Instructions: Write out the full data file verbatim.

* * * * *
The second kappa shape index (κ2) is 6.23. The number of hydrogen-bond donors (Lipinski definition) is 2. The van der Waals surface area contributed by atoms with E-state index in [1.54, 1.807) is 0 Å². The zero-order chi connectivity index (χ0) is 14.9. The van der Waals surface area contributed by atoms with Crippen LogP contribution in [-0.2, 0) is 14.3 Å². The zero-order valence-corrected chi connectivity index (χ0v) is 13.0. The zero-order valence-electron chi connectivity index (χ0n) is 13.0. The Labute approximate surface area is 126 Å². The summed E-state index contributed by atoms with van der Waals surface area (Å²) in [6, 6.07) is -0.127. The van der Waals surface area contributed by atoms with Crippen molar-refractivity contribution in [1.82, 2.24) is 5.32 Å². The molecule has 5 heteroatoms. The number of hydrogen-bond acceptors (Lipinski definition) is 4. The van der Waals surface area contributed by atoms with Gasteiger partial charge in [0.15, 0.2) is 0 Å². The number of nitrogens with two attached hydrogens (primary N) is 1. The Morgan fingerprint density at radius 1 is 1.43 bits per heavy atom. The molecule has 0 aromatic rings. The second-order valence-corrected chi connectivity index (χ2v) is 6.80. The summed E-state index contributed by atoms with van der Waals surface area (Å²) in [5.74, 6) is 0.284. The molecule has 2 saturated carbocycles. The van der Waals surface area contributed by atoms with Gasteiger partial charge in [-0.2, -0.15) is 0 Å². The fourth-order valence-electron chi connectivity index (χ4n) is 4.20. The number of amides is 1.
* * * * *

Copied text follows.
The second kappa shape index (κ2) is 6.23. The number of hydrogen-bond donors (Lipinski definition) is 2. The van der Waals surface area contributed by atoms with E-state index in [1.54, 1.807) is 0 Å². The zero-order chi connectivity index (χ0) is 14.9. The van der Waals surface area contributed by atoms with Crippen LogP contribution in [-0.2, 0) is 14.3 Å². The zero-order valence-corrected chi connectivity index (χ0v) is 13.0. The zero-order valence-electron chi connectivity index (χ0n) is 13.0. The Labute approximate surface area is 126 Å². The summed E-state index contributed by atoms with van der Waals surface area (Å²) in [6, 6.07) is -0.127. The van der Waals surface area contributed by atoms with Crippen molar-refractivity contribution in [1.82, 2.24) is 5.32 Å². The molecule has 5 heteroatoms. The number of hydrogen-bond acceptors (Lipinski definition) is 4. The van der Waals surface area contributed by atoms with Gasteiger partial charge in [0.15, 0.2) is 0 Å². The number of nitrogens with two attached hydrogens (primary N) is 1. The Morgan fingerprint density at radius 1 is 1.43 bits per heavy atom. The molecule has 0 aromatic rings. The second-order valence-corrected chi connectivity index (χ2v) is 6.80. The summed E-state index contributed by atoms with van der Waals surface area (Å²) in [5.74, 6) is 0.284. The molecule has 2 saturated carbocycles. The van der Waals surface area contributed by atoms with Gasteiger partial charge in [-0.2, -0.15) is 0 Å². The fourth-order valence-electron chi connectivity index (χ4n) is 4.20. The number of amides is 1.